Ali and Mortensen were nominated for Actor in a Supporting Role and Actor in a Leading Role, respectively. The film also garnered a Best Picture nomination, but its likelihood of receiving that award is slim due to the controversy surrounding the socially conscious feel-good film.

According to Shirley’s family, the film’s depiction of him and his relationship with Lip is inaccurate. Shirley never wanted a film about his life, which is why his family refused when initially approached by Lip’s nephew, Nick Vallelonga. Vallelonga continued to write the film, garnering him a nomination for Writing (Original Screenplay).

The film does a great job depicting a successful African American but diminishes the story by making it seem as if Shirley was out of touch with his own community. If the film wasn’t widely received by critics and viewers, it could potentially be cast off as the life of a successful black man being squeezed into one story of his learning from and teaching a white man, filmed through the lens of another white man. But the film’s five nominations prove otherwise.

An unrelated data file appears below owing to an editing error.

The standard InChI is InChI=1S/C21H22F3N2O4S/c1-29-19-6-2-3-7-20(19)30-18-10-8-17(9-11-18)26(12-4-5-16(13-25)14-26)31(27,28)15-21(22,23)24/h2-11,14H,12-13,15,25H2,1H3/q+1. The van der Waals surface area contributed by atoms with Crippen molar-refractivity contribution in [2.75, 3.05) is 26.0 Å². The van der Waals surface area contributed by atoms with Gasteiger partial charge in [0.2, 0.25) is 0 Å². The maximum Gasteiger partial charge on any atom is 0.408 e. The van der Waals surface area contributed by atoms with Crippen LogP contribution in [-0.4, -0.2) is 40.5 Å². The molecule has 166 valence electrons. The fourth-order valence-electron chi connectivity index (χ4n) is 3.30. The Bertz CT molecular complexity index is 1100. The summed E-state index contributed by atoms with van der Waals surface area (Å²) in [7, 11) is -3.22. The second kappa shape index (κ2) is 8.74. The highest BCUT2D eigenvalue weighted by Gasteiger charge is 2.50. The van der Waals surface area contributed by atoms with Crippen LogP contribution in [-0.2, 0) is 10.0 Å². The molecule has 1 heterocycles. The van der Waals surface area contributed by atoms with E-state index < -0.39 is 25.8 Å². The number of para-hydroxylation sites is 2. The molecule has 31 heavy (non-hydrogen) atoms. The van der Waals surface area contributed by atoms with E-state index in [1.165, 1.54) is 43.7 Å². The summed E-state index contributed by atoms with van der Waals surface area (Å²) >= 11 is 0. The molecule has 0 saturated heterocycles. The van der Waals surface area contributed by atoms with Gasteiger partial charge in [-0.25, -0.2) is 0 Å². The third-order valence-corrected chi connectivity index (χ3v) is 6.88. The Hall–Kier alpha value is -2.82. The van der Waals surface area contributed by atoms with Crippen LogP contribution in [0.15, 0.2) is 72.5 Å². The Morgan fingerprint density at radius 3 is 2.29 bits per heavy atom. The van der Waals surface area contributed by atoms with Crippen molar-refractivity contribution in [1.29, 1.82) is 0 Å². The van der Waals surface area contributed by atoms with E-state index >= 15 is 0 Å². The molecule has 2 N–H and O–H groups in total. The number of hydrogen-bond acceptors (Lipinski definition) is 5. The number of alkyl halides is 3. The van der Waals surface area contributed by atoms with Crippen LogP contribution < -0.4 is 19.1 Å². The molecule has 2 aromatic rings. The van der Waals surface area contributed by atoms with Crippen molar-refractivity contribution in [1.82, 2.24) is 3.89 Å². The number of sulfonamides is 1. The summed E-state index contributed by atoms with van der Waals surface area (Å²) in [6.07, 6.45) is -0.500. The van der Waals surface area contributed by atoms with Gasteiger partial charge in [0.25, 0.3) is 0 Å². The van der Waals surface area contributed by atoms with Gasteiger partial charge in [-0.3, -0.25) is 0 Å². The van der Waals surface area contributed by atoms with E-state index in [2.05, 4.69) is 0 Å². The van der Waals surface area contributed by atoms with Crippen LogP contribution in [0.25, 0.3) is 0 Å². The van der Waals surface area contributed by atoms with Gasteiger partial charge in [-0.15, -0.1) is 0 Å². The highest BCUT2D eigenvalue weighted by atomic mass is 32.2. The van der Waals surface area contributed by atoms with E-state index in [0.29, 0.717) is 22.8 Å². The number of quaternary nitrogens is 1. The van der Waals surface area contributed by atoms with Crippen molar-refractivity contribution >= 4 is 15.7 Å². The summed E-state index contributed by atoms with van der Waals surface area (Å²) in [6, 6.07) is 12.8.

“BlacKkKlansman” depicts the true story of Ron Stallworth (John David Washington), the first black detective of the Colorado Springs police department. And the first black member of the Ku Klux Klan.

The film explores the consequences of being an African American through Stallworth’s eyes, and of being an ally to the African American community through Stallworth’s partner in the undercover investigation, Flip Zimmerman (Adam Driver).

Driver’s performance gained him a nomination for Actor in a Supporting Role, alongside Spike Lee’s first-ever Oscar nomination for Best Director. The phrase “better late than never” can be attributed to Lee’s nomination, as he has been a revolutionary leader for the black film community for years with films like “Do the Right Thing,” “Malcolm X” and “School Daze.”